Somehow that led to a discussion of visits to Hawaii. I noted that, on our visit there in 2011, my wife and I had taken a rainforest tour in Oahu. It turned out that the tour guide had been a classmate of Barack Obama at the Punahoe School in Honolulu, and he joked, “I must be one of the underachievers.” But I added that he also noted that, on a previous tour, a Marine “birther” had challenged him on the idea that Obama was born in Hawaii and was thus a U.S. citizen. The tour guide laughed and said he told the Marine, “Well, I don’t know what to tell you, but I went to school with him and I knew his mother and grandparents.”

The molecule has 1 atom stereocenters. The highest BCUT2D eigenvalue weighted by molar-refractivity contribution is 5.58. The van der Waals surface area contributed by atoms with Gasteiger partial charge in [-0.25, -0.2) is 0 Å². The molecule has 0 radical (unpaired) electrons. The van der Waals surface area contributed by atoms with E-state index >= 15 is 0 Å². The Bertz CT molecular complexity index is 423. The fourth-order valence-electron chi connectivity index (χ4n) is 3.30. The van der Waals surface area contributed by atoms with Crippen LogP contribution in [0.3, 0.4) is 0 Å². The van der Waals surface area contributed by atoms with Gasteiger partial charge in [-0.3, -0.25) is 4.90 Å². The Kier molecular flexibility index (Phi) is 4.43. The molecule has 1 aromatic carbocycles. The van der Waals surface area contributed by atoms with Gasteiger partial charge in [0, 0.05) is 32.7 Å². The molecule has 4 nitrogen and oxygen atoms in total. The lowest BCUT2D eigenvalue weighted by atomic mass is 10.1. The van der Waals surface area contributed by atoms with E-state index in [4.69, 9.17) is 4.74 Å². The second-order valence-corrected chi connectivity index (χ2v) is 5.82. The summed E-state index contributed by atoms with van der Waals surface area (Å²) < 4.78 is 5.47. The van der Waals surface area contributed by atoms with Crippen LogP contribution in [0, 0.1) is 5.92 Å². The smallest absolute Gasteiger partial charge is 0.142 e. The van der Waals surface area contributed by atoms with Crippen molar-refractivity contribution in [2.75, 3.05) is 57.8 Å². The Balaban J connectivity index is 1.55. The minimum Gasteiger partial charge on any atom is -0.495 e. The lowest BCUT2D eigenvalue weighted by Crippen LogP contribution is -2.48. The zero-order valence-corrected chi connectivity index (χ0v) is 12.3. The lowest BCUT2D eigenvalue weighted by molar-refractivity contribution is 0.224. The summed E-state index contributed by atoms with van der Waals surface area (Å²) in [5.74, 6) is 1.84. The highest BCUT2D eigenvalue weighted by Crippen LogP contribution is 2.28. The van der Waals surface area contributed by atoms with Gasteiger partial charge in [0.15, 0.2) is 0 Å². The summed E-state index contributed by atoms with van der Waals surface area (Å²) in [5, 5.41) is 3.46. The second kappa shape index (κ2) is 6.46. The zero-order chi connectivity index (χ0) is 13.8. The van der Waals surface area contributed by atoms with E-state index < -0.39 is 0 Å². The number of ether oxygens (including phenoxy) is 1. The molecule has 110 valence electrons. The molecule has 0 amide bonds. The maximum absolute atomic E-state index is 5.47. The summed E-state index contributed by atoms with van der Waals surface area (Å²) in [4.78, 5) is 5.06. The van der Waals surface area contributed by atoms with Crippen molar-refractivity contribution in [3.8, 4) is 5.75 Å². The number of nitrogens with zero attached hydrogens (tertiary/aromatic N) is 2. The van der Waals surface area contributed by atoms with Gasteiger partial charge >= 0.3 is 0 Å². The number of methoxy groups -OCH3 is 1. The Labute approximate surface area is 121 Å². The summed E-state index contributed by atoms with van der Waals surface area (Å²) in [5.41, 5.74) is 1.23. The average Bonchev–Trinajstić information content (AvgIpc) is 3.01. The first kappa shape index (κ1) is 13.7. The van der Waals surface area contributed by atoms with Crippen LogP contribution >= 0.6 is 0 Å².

The now retired naval officer noted his disgust with those who questioned Obama’s citizenship, stating that the advocates of such nonsense had turned “a lifelong Republican into a Democrat in the last ten years.” He then expressed a desire to see the right-wing Republicans who raise such questions focus on more substantive issues and quit pursuing issues that, in his view, were a waste of everyone’s time.  He was a very practical man who preferred to solve real problems rather than chase phantoms.